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Klobuchar, Democratic women urge Boehner to skip contraception vote

WASHINGTON — Sen. Amy Klobuchar joined her 11 fellow Senate Democratic women in asking House Republican leadership to not bring up for a vote controversial legislation allowing employers to opt out of extending health care coverage to contraception.

The senators wrote House Speaker John Boehner asking him to "abandon the promise you have made to bring legislation to the House floor similar to the Blunt amendment, which was defeated in the Senate last week, and which would turn the clock back on women’s access to health care."

The legislation in question would allow employers to deny certain kinds of health care coverage on religious grounds and it would overturn an Obama administration rule requiring employers cover contraception. The Senate voted down the measure last week, but Boehner said he would consider bringing a similar bill up for a vote in the House. No vote has been scheduled.

"For most American women, the battle over contraception was settled a half century ago," the letter said. "Yet, over the course of the past month alone, women have watched as panels on birth control have been convened without women, a young woman that dared to speak out in defense of birth control was subjected to vile name-calling, and extreme legislation, like the Blunt amendment, has been pushed to deny access."

All 12 Democratic women in the Senate, including Klobuchar, signed the letter, which they sent (not coincidentally) on International Women's Day.

Devin Henry can be reached at

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Comments (7)

Look out

I can only imagine whar Rush will call those women.

Religious objections

My religion believes that life begins when soul enters body, at the first breath. Is Boehner going to tell me my religion is wrong? If my religion is wrong, which religion or religions are correct? Is he going to try to ban the "wrong" religions? So much for keeping government out of our business.

You don't get it

"Is Boehner going to tell me my religion is wrong?"

No one in government has the right to impose laws that force religions to do something against their beliefs. It's in the First Amendment. You should read it sometime.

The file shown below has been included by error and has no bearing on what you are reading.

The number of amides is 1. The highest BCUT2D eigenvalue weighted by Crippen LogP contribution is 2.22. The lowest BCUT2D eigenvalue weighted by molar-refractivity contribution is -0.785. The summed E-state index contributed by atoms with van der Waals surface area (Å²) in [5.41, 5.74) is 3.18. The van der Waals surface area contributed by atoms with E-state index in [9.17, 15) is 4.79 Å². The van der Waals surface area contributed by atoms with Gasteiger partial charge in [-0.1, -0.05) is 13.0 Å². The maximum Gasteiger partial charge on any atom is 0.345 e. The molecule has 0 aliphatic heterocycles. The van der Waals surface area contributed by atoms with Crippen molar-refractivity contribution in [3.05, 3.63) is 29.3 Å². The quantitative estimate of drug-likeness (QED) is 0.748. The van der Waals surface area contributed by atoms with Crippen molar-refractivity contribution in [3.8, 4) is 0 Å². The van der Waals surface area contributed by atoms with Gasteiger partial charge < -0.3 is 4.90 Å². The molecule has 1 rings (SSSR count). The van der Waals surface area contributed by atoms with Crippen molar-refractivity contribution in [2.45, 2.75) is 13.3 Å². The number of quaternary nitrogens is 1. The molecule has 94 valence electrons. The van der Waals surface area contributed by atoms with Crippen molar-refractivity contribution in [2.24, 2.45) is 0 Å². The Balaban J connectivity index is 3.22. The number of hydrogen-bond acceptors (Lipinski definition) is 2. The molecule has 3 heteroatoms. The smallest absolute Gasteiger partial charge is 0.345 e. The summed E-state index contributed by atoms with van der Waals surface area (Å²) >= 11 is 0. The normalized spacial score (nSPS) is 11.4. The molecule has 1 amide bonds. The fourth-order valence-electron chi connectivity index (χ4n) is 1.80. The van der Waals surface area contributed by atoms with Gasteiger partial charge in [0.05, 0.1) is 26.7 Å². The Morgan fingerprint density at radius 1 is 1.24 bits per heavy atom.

That's what government-mandated health insurance does and that's why Boehner would be on your side if that was really your concern, which of course, it isn't.

The liberals really have an advantage in public policy debate because their constituents is so ignorant of the constitution.

ignorant of the constitution

You might consider reading the Supreme Court's decision in Employment Division, Department of Human Resources of Oregon v. Smith, 494 U.S. 872 (1990), and revisit your sense of who is ignorant of the constitution.

Which constituency is ignorant?

"No one in government has the right to impose laws that force religions to do something against their beliefs."

Peyote is illegal, despite its use in some Native American religious rituals.

Polygamy is illegal, although many Mormons believe it is required of their faith (not the mainstream LDS Church, I know, but there are others).

Snake handling, a part of some Christian worship services, is illegal.

Compulsory motor vehicle insurance is against many interpretations of Islam, but it is still required of everyone who drives.

Photo IDs are required of drivers, despite the belief of some faiths that they violate the prohibitions against graven images.

Shall I continue? As that undoubtedly-hostile-to-religion-bolshevik-atheist Antonin Scalia said, the Supreme Court has "never held that an individual’s religious beliefs excuse him from compliance with an otherwise valid law prohibiting conduct that the State is free to regulate.”

Mr. Tester,

Please don't complain that liberals or their constituents don't know anything about the constitution.

What you are actually unhappy about is that not everyone agrees with your own interpretation of the constitution.

That's why we have the courts. That's our system. It's in the constitution.

"No one in government

has the right to impose laws that force religions to do something against their beliefs."

I'm afraid you have this backward. The legislation being pushed by Republicans would force others who do not share YOUR beliefs to nevertheless live according to your beliefs.

The First Amendment bans the establishment of a state religion, but that is very evidently what the Right Wing Christians in the Congress want to do.